FOX Business Anchor Liz Claman Sits Down for an Interview on Business Travel

I had the opportunity to interview Liz Claman, anchor of Countdown to the Closing Bell on FOX Business Network, in between her own interviewing of a bunch of financial bigwigs. She was in Omaha for this Saturday’s Berkshire Hathaway shareholders meeting, and has interviewed Warren Buffett several times.

I thought it would make an interesting conversation for View from the Wing since she’s a heavy business traveler. When I was up at the Freddie Awards and the Randy Petersen Travel Executive Summit last week, American Express Executive Travel shared a video with snippets from a conversation with 12 CEO readers of the magazine, about life on the road. What it means to travel, the joys and frustrations. To stay connected at home, to go out to eat with a spouse after eating out on the road every night. So I’ve been more interested in voices of other business travelers, not just my own voice.

For a bit of context, here’s Liz Claman interviewing both Warren Buffett and Bill Gates last year.

She interviews some pretty big time people, I don’t, so I admit it was a bit intimidating. But we were on my turf, miles and travel, so it was almost even.

You’re in Omaha for the Berkshire Hathaway shareholders meeting, how long will you be in town?

I arrived this morning (Thursday) and am headed out Monday afternoon, after an exclusive interview with Warren Buffett, Bill Gates and Charlie Munger at 9:30am eastern.

You’ve interviewed Buffett before, what’s he like?

Oh, goodness, I think I’ve interviewed him 16 times? He loves to crack jokes, to laugh. That makes it an effort to focus and stick with questioning. He’s very optimistic.

Who did you fly to get to Omaha, and where are you staying?

I flew United, and am staying at the Homewood Suites by Qwest Center. On past trips to Omaha I’ve stayed at the Hilton and also the Country Inns & Suites. I fly United most often and have status with them, but I have all the elite cards from all of the program, like the scene from Up in the Air.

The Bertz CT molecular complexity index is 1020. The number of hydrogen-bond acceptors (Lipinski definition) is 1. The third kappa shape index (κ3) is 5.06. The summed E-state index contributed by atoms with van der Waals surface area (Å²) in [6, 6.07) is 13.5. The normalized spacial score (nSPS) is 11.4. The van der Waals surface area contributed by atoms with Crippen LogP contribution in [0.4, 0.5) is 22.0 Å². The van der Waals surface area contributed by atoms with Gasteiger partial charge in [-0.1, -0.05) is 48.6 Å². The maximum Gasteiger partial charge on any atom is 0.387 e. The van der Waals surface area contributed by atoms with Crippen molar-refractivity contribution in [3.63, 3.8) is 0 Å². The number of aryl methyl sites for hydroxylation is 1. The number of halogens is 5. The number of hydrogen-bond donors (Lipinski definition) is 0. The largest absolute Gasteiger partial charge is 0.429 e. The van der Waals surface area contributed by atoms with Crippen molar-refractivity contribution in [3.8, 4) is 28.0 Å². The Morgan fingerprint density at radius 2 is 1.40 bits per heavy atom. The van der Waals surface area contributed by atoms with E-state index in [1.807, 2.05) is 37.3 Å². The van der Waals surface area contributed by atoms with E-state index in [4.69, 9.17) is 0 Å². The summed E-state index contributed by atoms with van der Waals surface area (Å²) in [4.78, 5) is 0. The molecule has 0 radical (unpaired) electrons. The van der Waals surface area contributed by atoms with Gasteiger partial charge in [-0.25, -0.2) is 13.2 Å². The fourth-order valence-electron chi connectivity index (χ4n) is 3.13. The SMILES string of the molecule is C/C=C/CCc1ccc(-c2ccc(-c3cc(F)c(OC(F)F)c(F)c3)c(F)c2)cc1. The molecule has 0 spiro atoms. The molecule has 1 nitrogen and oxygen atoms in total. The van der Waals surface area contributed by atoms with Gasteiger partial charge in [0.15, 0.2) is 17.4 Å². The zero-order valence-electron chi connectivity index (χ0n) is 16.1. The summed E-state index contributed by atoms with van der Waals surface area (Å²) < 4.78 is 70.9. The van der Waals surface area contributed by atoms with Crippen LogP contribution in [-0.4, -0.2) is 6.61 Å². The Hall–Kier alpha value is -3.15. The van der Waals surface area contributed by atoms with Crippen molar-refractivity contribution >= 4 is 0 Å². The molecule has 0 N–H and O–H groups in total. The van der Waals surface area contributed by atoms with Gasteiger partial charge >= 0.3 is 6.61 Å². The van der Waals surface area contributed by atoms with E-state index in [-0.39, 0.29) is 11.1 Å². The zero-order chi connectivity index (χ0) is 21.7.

What is your hotel chain of choice?

My favorites are Four Seasons and Ritz-Carlton. I love Marriott. I stayed at the Washington Hilton for the White House Correspondents Dinner and they had great linens. I bring my own toiletries and my own pillow cases – either silk or satin – it sounds strange but it helps with my hair and face for television. I love sinking into a bed with wonderful linens, and Four Seasons and Ritz-Carlton are the best at that, though Hilton’s are good also.

Tell me about your travels, how much do you fly each year — number of days on the road? What are your key destinations?

I do about 60 days on the road, so two full months. I go to Switzerland for Davos, to Omaha, Los Angeles, Silicon Valley, wherever the business stories take me.

For vacation I look for different places to try to get unique experiences for my children. One of the few places I’ve gone back to more than once is the Four Seasons Nevis. We love to ski and go to Vail each spring, I love Deer Valley. I was educated in Paris and love to go back, I love Tuscany.

Do you use your miles for your vacations?

The last time I used miles was with Delta flying to Los Angeles around Thanksgiving, I was surprised by how quite liberal they were, how they allowed it, I was really impressed.

Do you know if you got the saver or low level awards, or had to spend extra miles?

It was a lot of miles, but that’s what they’re there for.

What’s your routine on the plane — is it all work, or peace and solitude?